More on Identity

In his 2004 paper How Can we Construct a Science of Consciousness? Dave Chalmers says,

Where there is systematic covariation between two classes of data, we can expect systematic principles to underlie and explain the covariation. In the case of consciousness, we can expect systematic bridging principles to underlie and explain the covariation between third-person data and first-person data. A theory of consciousness will ultimately be a theory of these principles…

In the third-person facts are all of the functional characterizations typically appealed to by the Lewisian. In the first-person data we find such things as that blue is more like purple than it is like orange and that pain has a certain phenomenal feel, etc. What kind of fundamental principles can we expect? Chalmers gives us a couple of examples in his Facing Up to the Problem of Consciousness. First he postulates “the principle of structural coherence” which he characterizes as;

This is a principle of coherence between the structure of consciousness and the structure of awareness. Recall that “awareness” was used earlier to refer to the various functional phenomena that are associated with consciousness. I am now using it to refer to a somewhat more specific process in the cognitive underpinnings of experience. In particular, the contents of awareness are to be understood as those information contents that are accessible to central systems, and brought to bear in a widespread way in the control of behavior.

In short, then, phenomenal consciousness correlates with what states we access or are aware of ourselves as being in. The second principle is that of “functional invariance” which he characterizes as follows;

This principle states that any two systems with the same fine-grained functional organization will have qualitatively identical experiences. If the causal patterns of neural organization were duplicated in silicon, for example, with a silicon chip for every neuron and the same patterns of interaction, then the same experiences would arise.

These principles are not fundamental but can be explained by some more basic principle and here Chamers offers the dual aspect of information principle;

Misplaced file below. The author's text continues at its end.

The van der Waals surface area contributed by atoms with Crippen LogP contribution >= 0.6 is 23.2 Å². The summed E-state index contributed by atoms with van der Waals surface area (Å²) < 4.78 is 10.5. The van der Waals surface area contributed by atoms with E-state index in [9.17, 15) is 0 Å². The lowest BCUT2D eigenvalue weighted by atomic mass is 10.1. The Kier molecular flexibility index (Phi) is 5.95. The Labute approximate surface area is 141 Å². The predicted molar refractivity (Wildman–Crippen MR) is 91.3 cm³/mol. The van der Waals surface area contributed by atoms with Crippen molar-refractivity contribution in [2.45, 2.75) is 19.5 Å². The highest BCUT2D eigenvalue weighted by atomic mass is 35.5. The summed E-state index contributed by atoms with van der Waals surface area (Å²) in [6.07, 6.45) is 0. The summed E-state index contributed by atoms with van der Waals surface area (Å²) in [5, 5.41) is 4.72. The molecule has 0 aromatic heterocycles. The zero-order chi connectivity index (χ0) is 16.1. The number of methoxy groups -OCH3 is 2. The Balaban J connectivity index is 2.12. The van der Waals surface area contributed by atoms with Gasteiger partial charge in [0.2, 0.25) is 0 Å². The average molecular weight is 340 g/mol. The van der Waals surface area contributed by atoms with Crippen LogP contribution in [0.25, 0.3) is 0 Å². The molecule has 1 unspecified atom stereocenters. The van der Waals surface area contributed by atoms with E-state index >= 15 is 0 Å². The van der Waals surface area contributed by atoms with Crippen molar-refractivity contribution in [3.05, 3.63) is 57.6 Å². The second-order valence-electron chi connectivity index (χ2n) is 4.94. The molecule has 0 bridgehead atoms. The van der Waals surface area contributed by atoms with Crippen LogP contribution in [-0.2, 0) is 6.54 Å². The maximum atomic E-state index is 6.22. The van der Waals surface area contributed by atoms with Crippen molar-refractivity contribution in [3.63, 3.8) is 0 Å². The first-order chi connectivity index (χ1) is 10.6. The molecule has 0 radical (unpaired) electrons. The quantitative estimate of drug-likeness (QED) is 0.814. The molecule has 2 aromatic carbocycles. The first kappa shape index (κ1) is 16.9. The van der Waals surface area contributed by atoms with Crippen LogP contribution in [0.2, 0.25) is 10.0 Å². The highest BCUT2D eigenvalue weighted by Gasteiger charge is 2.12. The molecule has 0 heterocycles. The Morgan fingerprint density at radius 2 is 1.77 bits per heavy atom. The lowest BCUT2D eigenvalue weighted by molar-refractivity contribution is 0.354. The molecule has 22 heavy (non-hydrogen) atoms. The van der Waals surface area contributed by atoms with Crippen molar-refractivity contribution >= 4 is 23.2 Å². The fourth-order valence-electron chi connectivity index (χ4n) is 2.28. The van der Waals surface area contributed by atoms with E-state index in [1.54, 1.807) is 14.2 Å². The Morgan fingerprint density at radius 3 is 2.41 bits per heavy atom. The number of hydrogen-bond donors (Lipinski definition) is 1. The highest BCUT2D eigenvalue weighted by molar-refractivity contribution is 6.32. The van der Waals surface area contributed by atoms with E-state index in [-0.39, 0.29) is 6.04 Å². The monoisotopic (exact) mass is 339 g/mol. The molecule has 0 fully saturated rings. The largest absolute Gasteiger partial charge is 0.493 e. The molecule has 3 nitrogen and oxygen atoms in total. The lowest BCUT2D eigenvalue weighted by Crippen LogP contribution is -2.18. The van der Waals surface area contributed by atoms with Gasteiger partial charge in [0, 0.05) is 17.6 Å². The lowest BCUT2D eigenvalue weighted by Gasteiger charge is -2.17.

This leads to a natural hypothesis: that information (or at least some information) has two basic aspects, a physical aspect and a phenomenal aspect. This has the status of a basic principle that might underlie and explain the emergence of experience from the physical. Experience arises by virtue of its status as one aspect of information, when the other aspect is found embodied in physical processing.

At this point one may wonder why we shouldn’t identify the phenomenal properties with the physical properties…Chalmers, in the 2004 paper, says this;

…What would this entail about the relationship between physical processes and consciousness? The existence of such principles is compatible with different philosophical views. One might regard the principles as laws connecting two fundamentally different domains (Descartes 1641/1996; Popper and Eccles 1977). One might regard them as laws connecting two aspects of the same thing (Lockwood 1989; Chalmers 1996). Or one might regard them as grounding an identification between properties of consciousness and physical properties (Smart 1959; Papineau 2002). Such principles could also be combined with different views of the causal relation between physical processes and consciousness (see Chalmers 2002).

So Dave does acknowledge that one might take these correlations to ground an identity claim. Interestingly he seems to take the way that the identity claim will be established as via thinking about parsimony. I suppose that Ned will argue that asserting the identity allows for explanations that we would not have otherwise. Both of these seem like fine reasons to posit the identity. What will the 2-D theorist say? it seems to me that the principle of structural coherence is exactly what gives us the functional foothold that we need to identify the biological basis of experience. What we need then is to determine whether the principle of structural coherence gives us any reason to think that some kind of higher-order theory is right.

UPDATE: It just occurred to me one might use the above kind of considerations to argue that Maria will be able to make the deductions from P to Q (and vice versa) a priori…if so then that would be an independent argument for the identity of the two sets of properties.

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